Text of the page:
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Bare Root Planting

Gardener planting an apple tree in to a prepared hole - variety is Bramley
planting bare root tree
Gardener planting an apple tree in to a prepared hole – variety is Bramley

Bare root trees and vines are field grown, then dug during the winter when they are dormant. They are stored and shipped with all the soil removed from the roots–bare root.

Bare root trees and vines are usually less expensive than those sold in containers. Young trees and vines without soil weigh less and are easy to move. Planting a bare root tree requires less work on your part–heavy lifting is not required.

Bare root trees and vines must be planted soon after they leave their growing fields. With no soil around the roots, bare root plants can dry out and die if left exposed to the air for very long.

Bare roots should be planted when the soil in their new home is moist and when the plant is not actively growing–by mid-spring before bud break, or mid-fall after leaf fall. Planting bare roots when they are dormant will allow them to get established and grow new roots before leaves begin to grow and before summer sun and drying winds arrive.

Get bare root plants in the ground as quickly as possible. While waiting for planting store bare roots in a cool place and keep the roots moist by covering them with damp mulch or wood shavings.

Ten Easy Steps to Plant Bare Root Trees and Vines

  1. Remove wood shaving or packing material around the roots. Rinse and clip away any broken or dead roots.
  2. Soak the roots in a bucket of water for one to four hours–but not longer. This will allow the roots to plump up with moisture.
  3. Dig a hole at least two feet wider than the roots of the plant and half again as deep as the roots. You want the roots to flare out from the trunk when set in place. Be sure to loosen the soil on the sides of the hole to give the roots access to their new home.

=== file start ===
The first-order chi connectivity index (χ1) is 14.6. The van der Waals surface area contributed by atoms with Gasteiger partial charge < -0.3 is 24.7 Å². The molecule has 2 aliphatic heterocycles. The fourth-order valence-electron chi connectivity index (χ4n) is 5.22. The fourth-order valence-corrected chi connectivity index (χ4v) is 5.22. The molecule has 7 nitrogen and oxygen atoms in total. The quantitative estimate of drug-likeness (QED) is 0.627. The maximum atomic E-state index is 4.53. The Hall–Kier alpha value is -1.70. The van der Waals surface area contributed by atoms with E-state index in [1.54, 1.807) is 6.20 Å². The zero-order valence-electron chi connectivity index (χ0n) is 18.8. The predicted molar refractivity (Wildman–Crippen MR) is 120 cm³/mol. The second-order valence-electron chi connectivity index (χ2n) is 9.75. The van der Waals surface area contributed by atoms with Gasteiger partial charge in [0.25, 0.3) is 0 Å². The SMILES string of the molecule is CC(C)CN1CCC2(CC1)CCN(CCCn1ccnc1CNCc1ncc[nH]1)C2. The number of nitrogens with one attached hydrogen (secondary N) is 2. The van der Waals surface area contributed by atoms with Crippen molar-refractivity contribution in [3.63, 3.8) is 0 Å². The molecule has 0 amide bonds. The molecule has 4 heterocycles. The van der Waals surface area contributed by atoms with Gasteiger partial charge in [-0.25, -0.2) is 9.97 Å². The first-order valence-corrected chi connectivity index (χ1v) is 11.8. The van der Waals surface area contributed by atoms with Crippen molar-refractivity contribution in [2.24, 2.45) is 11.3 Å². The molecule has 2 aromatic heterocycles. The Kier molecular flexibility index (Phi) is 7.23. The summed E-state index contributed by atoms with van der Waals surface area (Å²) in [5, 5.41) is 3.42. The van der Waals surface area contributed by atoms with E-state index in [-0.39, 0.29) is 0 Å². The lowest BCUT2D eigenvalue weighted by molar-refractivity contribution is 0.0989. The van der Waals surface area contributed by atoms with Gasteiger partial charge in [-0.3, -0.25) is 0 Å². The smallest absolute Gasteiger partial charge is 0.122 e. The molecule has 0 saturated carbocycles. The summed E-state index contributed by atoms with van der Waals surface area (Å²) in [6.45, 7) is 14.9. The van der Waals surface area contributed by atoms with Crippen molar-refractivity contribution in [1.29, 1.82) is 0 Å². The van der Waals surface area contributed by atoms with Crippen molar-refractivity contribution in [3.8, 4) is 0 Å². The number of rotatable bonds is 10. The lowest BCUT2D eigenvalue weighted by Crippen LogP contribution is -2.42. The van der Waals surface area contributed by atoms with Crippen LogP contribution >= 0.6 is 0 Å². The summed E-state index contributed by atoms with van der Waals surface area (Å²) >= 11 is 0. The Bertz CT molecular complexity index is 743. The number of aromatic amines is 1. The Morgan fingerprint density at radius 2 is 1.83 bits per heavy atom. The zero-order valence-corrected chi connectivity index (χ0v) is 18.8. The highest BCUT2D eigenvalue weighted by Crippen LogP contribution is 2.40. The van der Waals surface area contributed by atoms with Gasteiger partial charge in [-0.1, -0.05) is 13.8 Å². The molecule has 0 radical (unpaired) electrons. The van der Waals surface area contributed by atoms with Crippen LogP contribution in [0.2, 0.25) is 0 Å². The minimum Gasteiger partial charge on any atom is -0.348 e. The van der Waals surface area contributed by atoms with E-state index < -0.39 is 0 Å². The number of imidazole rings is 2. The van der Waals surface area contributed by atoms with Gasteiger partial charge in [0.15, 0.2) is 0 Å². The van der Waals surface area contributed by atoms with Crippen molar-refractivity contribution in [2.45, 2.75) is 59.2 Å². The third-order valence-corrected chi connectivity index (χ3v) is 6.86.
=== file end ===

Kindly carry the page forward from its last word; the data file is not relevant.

4. Add planting mix or compost to the hole and mound it into a cone whose top reaches just to ground level. Set the bare root plant on top of the mound and cascade the roots down over the cone so that they flare out from the trunk.
  5. Face the plant’s graft union to the north or the shaded side of the hole. Fill the hole about halfway and tamp the soil lightly to remove large air pockets.
  6. Place a stake or support in place being careful not to harm the roots. Make sure the plant is standing straight up.
  7. Water in the roots to remove any remaining air pockets in the soil.
  8. Finish filling in the hole. Use extra soil to build a berm around the perimeter of the roots, a basin to water the plant early on.
  9. Keep the soil moist for the first year after planting. Mulch to retain moisture but keep mulch back six inches from the trunk.
  10. Check the plant regularly and water to keep the soil moist but not wet.

Also of interest: Planting Bare Root Trees and Vines

Written by Stephen Albert

Stephen Albert is a horticulturist, master gardener, and certified nurseryman who has taught at the University of California for more than 25 years. He holds graduate degrees from the University of California and the University of Iowa. His books include Vegetable Garden Grower’s Guide, Vegetable Garden Almanac & Planner, Tomato Grower’s Answer Book, and Kitchen Garden Grower’s Guide. His Vegetable Garden Grower’s Masterclass is available online. has more than 10 million visitors each year.

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